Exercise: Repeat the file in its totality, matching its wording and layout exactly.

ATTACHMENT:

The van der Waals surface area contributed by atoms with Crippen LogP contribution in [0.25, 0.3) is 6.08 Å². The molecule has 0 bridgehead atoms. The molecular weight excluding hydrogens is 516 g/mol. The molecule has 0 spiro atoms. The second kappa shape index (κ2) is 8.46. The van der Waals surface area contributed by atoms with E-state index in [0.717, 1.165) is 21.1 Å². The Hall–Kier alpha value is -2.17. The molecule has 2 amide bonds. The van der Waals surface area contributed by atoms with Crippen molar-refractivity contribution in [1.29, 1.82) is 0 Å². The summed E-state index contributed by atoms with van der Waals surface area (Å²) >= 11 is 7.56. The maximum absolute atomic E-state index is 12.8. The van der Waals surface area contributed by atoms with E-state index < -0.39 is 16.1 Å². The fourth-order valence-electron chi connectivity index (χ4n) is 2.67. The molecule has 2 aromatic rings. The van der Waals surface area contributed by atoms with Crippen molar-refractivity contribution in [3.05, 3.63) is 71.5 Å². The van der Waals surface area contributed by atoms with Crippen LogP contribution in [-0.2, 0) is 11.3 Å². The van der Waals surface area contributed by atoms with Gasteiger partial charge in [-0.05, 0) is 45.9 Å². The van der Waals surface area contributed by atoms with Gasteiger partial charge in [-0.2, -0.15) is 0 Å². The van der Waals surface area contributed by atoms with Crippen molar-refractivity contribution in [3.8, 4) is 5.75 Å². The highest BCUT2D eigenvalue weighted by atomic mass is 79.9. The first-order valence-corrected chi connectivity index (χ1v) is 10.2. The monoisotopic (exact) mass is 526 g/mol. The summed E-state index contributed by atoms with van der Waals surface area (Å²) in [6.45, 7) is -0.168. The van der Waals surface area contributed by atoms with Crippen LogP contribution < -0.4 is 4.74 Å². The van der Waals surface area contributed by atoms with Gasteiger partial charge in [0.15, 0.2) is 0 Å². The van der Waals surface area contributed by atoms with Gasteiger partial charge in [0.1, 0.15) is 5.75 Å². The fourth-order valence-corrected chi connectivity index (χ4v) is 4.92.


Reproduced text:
The van der Waals surface area contributed by atoms with Crippen LogP contribution in [0.25, 0.3) is 6.08 Å². The molecule has 0 bridgehead atoms. The molecular weight excluding hydrogens is 516 g/mol. The molecule has 0 spiro atoms. The second kappa shape index (κ2) is 8.46. The van der Waals surface area contributed by atoms with E-state index in [0.717, 1.165) is 21.1 Å². The Hall–Kier alpha value is -2.17. The molecule has 2 amide bonds. The van der Waals surface area contributed by atoms with Crippen molar-refractivity contribution in [1.29, 1.82) is 0 Å². The summed E-state index contributed by atoms with van der Waals surface area (Å²) >= 11 is 7.56. The maximum absolute atomic E-state index is 12.8. The van der Waals surface area contributed by atoms with E-state index < -0.39 is 16.1 Å². The fourth-order valence-electron chi connectivity index (χ4n) is 2.67. The molecule has 2 aromatic rings. The van der Waals surface area contributed by atoms with Crippen molar-refractivity contribution in [3.05, 3.63) is 71.5 Å². The van der Waals surface area contributed by atoms with Crippen LogP contribution in [-0.2, 0) is 11.3 Å². The van der Waals surface area contributed by atoms with Gasteiger partial charge in [-0.05, 0) is 45.9 Å². The van der Waals surface area contributed by atoms with Gasteiger partial charge in [-0.2, -0.15) is 0 Å². The van der Waals surface area contributed by atoms with Crippen molar-refractivity contribution in [3.8, 4) is 5.75 Å². The highest BCUT2D eigenvalue weighted by atomic mass is 79.9. The first-order valence-corrected chi connectivity index (χ1v) is 10.2. The monoisotopic (exact) mass is 526 g/mol. The summed E-state index contributed by atoms with van der Waals surface area (Å²) in [6.45, 7) is -0.168. The van der Waals surface area contributed by atoms with Crippen LogP contribution < -0.4 is 4.74 Å². The van der Waals surface area contributed by atoms with Gasteiger partial charge in [0.15, 0.2) is 0 Å². The van der Waals surface area contributed by atoms with Gasteiger partial charge in [0.1, 0.15) is 5.75 Å². The fourth-order valence-corrected chi connectivity index (χ4v) is 4.92.